Saturday, October 19, 2013

A simple NLCS at bat gets complicated

Don Mattingly called it the key of the game. The TBS broadcast team said the same thing. Other news stories called it as such. It was the third inning and Matt Carpenter came to the plate to face Clayton Kershaw with a zero to zero score and one out. To that point, Kershaw had thrown 38 pitches to get the first seven outs. By the time Carpenter hit his double, that count was up to 49. Carpenter would score almost immediately on a Carlos Beltran single. That was the only run the Cardinals needed. The simple explanation would be that Carpenter had a great at bat and won the battle. The opposite would be that Kershaw lost that battle. But things are never that simple. In that single at bat, Carpenter did not just win a battle that Kershaw lost. It gets so much more complicated than that.

The first paragraph presented the traditionalist view of the at bat. Carpenter and Kershaw battled and Carpenter won. There is another school of thinking where the pitcher only has three things in his control: the walk, the strikeout and the home run. Therefore, in this also simple explanation, Kershaw did his job and Carpenter did his job and a batted ball just happened to fall in play. Again, that is too simple an answer. The umpire also affects balls and strikes, the catcher's ability to "frame" the pitch just off the corner and the batter's patience and strike zone awareness also play a part.

There is also another factor we haven't discussed and that is pitch selection. Ultimately, the final say on the pitch to throw is the pitcher's, but the catcher and often times the pitching or dugout coach or manager also have a say on what is thrown.

So as you can see, we have already ratcheted up the complication factor beyond the simple happenings that show up in the box score concerning when Matt Carpenter faced Clayton Kershaw in the third inning.

Let's look at the pitch sequence and also my imperfect recollection of the at bat I watched on the television set. Fortunately, sites like can help. Here is that site's charts of the proceedings:

I added the pitch sequence numbers to the bottom chart. Just to help us out here, I will type out each pitch with the results as best I remember them:
  1. Slider - outside corner. Called a ball. Could have been called either way.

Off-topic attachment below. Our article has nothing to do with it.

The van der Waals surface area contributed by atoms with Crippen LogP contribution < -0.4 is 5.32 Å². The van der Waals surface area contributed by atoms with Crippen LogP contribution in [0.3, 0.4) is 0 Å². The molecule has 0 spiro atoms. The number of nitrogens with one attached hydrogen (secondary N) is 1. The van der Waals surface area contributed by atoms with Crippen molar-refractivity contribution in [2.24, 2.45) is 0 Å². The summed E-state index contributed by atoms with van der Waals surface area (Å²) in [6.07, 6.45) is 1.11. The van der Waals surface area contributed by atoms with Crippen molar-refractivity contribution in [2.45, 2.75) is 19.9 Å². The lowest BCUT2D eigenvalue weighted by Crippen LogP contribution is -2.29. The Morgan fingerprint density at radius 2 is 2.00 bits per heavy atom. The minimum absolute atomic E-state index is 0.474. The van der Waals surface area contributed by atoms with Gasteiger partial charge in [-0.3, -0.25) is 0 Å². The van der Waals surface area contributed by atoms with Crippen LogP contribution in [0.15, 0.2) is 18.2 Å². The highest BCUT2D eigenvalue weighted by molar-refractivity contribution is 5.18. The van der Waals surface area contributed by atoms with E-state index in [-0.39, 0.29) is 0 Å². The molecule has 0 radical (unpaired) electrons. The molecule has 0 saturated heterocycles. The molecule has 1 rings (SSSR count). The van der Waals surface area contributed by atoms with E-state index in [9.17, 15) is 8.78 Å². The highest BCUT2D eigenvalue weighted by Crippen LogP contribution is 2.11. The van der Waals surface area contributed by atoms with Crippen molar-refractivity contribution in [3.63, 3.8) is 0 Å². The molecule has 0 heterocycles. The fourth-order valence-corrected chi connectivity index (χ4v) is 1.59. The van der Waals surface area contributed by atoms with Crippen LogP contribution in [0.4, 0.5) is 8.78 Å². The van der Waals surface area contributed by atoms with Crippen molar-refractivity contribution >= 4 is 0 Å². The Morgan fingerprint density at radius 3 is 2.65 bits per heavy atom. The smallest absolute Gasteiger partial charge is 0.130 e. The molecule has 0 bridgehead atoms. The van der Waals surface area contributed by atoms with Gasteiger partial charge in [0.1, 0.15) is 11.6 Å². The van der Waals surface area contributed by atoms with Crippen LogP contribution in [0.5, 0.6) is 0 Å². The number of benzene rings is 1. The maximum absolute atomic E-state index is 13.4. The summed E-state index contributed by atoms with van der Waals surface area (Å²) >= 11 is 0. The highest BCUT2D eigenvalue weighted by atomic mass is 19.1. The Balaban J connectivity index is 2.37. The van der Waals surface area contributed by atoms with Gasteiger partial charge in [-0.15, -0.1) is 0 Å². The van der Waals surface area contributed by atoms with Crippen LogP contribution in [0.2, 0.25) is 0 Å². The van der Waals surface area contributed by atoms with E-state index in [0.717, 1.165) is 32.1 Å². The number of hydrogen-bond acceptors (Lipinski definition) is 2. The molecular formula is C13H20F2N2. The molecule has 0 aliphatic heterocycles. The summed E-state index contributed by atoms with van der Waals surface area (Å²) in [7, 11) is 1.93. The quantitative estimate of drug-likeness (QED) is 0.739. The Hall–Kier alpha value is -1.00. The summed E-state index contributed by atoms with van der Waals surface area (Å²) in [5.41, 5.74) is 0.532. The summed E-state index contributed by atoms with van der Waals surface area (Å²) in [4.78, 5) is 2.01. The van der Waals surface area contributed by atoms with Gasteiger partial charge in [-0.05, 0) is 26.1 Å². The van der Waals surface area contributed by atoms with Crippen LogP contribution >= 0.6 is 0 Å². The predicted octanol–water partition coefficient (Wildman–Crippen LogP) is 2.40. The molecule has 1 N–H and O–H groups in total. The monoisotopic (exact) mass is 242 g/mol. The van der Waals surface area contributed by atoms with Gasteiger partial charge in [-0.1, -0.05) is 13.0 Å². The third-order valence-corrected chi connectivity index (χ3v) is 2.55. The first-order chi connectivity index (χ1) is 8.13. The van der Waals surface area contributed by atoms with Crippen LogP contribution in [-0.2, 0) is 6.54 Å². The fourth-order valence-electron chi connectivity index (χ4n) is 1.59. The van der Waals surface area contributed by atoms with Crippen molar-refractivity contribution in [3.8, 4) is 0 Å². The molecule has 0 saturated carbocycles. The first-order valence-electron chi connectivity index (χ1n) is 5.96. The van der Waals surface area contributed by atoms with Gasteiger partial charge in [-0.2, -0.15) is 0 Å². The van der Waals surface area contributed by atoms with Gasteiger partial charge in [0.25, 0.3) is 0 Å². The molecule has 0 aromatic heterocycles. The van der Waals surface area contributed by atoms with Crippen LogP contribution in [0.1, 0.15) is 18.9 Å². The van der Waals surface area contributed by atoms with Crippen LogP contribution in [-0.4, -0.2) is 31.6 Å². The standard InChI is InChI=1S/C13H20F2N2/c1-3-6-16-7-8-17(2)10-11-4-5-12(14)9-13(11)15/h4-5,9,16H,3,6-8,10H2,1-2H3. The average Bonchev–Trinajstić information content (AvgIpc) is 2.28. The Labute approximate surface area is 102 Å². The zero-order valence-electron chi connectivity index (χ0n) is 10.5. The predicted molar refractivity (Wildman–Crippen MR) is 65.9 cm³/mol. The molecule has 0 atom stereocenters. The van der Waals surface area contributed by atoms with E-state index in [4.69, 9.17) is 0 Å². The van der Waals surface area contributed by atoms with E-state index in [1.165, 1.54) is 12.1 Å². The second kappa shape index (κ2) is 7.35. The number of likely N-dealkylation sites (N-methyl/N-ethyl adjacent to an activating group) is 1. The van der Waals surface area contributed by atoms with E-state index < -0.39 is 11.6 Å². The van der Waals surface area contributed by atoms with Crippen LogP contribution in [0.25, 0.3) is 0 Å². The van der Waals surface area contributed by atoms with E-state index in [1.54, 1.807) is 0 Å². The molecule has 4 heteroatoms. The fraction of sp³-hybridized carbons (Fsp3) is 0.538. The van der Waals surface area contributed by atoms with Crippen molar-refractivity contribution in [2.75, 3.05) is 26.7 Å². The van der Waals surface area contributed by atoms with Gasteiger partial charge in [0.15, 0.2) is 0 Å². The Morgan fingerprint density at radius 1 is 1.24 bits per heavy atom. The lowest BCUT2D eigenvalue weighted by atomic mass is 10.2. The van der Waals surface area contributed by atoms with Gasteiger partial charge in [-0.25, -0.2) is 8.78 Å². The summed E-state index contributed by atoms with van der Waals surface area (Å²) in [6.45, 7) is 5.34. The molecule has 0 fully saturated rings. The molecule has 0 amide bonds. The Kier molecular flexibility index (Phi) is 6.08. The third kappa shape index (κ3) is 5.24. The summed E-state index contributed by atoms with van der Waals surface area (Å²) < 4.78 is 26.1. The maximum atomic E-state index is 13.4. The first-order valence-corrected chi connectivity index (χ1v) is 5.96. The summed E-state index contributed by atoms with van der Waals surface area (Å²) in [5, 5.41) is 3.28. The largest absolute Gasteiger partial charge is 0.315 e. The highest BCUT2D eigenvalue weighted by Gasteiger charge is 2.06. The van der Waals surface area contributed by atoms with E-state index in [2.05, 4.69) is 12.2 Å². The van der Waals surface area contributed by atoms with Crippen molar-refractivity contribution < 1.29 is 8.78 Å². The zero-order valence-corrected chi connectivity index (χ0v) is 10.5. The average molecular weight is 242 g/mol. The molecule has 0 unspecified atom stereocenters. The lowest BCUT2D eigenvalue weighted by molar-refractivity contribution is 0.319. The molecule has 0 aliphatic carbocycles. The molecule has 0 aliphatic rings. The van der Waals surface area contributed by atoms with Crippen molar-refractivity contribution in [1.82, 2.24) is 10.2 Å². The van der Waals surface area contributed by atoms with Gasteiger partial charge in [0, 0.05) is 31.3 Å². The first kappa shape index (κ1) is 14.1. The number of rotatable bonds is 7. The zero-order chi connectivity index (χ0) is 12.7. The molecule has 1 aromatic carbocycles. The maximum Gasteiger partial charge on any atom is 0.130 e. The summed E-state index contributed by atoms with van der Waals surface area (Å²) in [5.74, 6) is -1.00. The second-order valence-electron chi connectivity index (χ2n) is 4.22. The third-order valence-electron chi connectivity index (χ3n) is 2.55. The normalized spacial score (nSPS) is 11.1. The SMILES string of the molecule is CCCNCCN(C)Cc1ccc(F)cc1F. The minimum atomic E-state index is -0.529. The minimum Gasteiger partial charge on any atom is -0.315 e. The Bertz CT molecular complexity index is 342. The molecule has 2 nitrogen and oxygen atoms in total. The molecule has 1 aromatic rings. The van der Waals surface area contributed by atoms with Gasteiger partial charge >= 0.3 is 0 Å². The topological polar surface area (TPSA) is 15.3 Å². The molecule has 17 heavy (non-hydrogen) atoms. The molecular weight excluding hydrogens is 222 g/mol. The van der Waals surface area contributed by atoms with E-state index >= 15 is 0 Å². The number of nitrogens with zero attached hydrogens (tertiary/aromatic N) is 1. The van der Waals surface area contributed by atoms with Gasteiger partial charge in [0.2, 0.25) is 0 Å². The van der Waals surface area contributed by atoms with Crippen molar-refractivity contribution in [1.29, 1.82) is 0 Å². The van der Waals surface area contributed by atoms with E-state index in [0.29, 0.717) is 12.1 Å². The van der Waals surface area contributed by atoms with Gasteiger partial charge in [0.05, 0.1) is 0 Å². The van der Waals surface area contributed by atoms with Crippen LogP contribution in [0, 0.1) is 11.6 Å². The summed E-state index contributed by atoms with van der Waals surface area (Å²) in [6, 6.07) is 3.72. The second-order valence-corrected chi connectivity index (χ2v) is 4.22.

2. Fastball - Center of the plate, mid-thigh. Bad location. Fouled. Carpenter a tad late.
  3. Fastball - Middle in, belt high. Bad location. Fouled. Carpenter late again.
  4. Fastball - Above the belt, inside. Good location. Fouled. Carpenter late. Great pitch, so a good foul.
  5. Curve - Middle away. Bad location. Fouled hard just outside the first base line.
  6. Slider - Brooks called it a fastball, but it was at slider speed. Not much movement? Inside and up in the strike zone. Hanger. Fouled.
  7. Slider - Low and below the strike zone. Better location. Fouled...barely.
  8. Fastball - Belt high and inside. Fouled. Carpenter late.
  9. Fastball - Way outside and high. Ball.
  10. Fastball - Inside on the black, above the belt. Great pitch. Carpenter hit it foul. Great foul.
  11. Slider - Middle in, thigh high. Hit hard for a double. 
That is how the at bat went. Kershaw made some great pitches that Carpenter was great to foul off. Kershaw made some fat pitches that Carpenter also fouled.  The last pitch was ill-advised. I have problems with the pitch selection because Carpenter was behind on a lot of the fastballs. There was only one he seemed to time well. The slower slider helped Carpenter. It was also thrown in a bad location, down and middle in, just where lefty batters love it. Carpenter did and laced it. A curve might have had a greater surprise factor.

A curve might have also been a better call with the ninth pitch while the count was still 1-2. But I think the curve was taken out of the equation because Carpenter reacted well to the first one and hit it well, just missing a double. But part of that equation was a bad location and another curve could have been thrown to a better result.

Otherwise than that, Kershaw and his catcher, A.J. Ellis, could have stayed with fastballs as Carpenter had shown no ability to put good wood on those.

So, you see, a lot happened in that at bat. Kershaw challenged Carpenter in the strike zone. Carpenter could not square up the fastballs. Two of the three sliders were thrown in bad locations with the final one being hammered. The one curve was in a bad location and then abandoned. This was no simple eleven pitches. Kershaw did not get the call on the first pitch, thus giving himself less room with a ball. It was complicated. And yes, I agree that the result of that confrontation was the single biggest factor in why the rest of Kershaw's day did not go very well.

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